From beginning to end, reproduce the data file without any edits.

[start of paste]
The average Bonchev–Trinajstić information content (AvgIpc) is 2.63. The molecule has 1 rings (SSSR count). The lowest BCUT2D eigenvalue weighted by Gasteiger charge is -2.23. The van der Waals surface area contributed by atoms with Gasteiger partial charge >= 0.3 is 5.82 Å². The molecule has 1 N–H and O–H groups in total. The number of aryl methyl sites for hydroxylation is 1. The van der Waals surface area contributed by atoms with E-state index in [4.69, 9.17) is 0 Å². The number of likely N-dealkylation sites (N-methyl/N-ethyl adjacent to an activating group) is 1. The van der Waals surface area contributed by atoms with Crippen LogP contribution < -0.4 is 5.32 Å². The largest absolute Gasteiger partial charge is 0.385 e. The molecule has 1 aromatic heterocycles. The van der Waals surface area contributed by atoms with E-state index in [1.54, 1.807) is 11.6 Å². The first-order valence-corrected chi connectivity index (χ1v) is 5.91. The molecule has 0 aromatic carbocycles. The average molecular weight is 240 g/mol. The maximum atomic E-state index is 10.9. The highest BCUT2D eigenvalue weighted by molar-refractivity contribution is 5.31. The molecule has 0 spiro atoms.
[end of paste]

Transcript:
The average Bonchev–Trinajstić information content (AvgIpc) is 2.63. The molecule has 1 rings (SSSR count). The lowest BCUT2D eigenvalue weighted by Gasteiger charge is -2.23. The van der Waals surface area contributed by atoms with Gasteiger partial charge >= 0.3 is 5.82 Å². The molecule has 1 N–H and O–H groups in total. The number of aryl methyl sites for hydroxylation is 1. The van der Waals surface area contributed by atoms with E-state index in [4.69, 9.17) is 0 Å². The number of likely N-dealkylation sites (N-methyl/N-ethyl adjacent to an activating group) is 1. The van der Waals surface area contributed by atoms with Crippen LogP contribution < -0.4 is 5.32 Å². The largest absolute Gasteiger partial charge is 0.385 e. The molecule has 1 aromatic heterocycles. The van der Waals surface area contributed by atoms with E-state index in [1.54, 1.807) is 11.6 Å². The first-order valence-corrected chi connectivity index (χ1v) is 5.91. The molecule has 0 aromatic carbocycles. The average molecular weight is 240 g/mol. The maximum atomic E-state index is 10.9. The highest BCUT2D eigenvalue weighted by molar-refractivity contribution is 5.31. The molecule has 0 spiro atoms.